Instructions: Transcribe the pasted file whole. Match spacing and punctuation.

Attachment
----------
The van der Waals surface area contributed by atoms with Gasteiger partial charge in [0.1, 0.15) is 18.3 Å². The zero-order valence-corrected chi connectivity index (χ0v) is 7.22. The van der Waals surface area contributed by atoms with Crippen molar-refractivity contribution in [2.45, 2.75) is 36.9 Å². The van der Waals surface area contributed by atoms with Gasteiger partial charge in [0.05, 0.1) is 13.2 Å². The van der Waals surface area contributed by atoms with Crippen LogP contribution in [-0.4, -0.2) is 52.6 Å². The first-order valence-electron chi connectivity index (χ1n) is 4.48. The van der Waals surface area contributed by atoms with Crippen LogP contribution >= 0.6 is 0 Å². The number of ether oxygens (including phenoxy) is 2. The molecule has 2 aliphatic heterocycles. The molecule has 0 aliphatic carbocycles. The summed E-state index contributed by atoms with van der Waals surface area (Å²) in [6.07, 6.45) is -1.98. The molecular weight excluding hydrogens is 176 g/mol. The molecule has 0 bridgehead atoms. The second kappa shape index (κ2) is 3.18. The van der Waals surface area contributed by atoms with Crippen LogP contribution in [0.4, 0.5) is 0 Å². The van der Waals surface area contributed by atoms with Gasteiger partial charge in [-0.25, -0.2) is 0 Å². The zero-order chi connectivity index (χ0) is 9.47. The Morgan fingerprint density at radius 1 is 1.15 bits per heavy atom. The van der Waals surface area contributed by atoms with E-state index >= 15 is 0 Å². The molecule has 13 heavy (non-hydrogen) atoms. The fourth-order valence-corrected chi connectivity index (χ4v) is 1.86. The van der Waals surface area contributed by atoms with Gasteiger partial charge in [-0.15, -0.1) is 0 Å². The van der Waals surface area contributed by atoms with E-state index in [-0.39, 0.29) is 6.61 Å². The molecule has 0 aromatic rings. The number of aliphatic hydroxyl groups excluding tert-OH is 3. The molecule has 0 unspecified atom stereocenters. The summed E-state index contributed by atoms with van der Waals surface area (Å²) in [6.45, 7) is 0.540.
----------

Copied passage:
The van der Waals surface area contributed by atoms with Gasteiger partial charge in [0.1, 0.15) is 18.3 Å². The zero-order valence-corrected chi connectivity index (χ0v) is 7.22. The van der Waals surface area contributed by atoms with Crippen molar-refractivity contribution in [2.45, 2.75) is 36.9 Å². The van der Waals surface area contributed by atoms with Gasteiger partial charge in [0.05, 0.1) is 13.2 Å². The van der Waals surface area contributed by atoms with Crippen LogP contribution in [-0.4, -0.2) is 52.6 Å². The first-order valence-electron chi connectivity index (χ1n) is 4.48. The van der Waals surface area contributed by atoms with Crippen LogP contribution >= 0.6 is 0 Å². The number of ether oxygens (including phenoxy) is 2. The molecule has 2 aliphatic heterocycles. The molecule has 0 aliphatic carbocycles. The summed E-state index contributed by atoms with van der Waals surface area (Å²) in [6.07, 6.45) is -1.98. The molecular weight excluding hydrogens is 176 g/mol. The molecule has 0 bridgehead atoms. The second kappa shape index (κ2) is 3.18. The van der Waals surface area contributed by atoms with Crippen LogP contribution in [0.4, 0.5) is 0 Å². The van der Waals surface area contributed by atoms with Gasteiger partial charge in [-0.25, -0.2) is 0 Å². The zero-order chi connectivity index (χ0) is 9.47. The Morgan fingerprint density at radius 1 is 1.15 bits per heavy atom. The van der Waals surface area contributed by atoms with E-state index >= 15 is 0 Å². The molecule has 13 heavy (non-hydrogen) atoms. The fourth-order valence-corrected chi connectivity index (χ4v) is 1.86. The van der Waals surface area contributed by atoms with Gasteiger partial charge in [-0.15, -0.1) is 0 Å². The van der Waals surface area contributed by atoms with E-state index in [-0.39, 0.29) is 6.61 Å². The molecule has 0 aromatic rings. The number of aliphatic hydroxyl groups excluding tert-OH is 3. The molecule has 0 unspecified atom stereocenters. The summed E-state index contributed by atoms with van der Waals surface area (Å²) in [6.45, 7) is 0.540.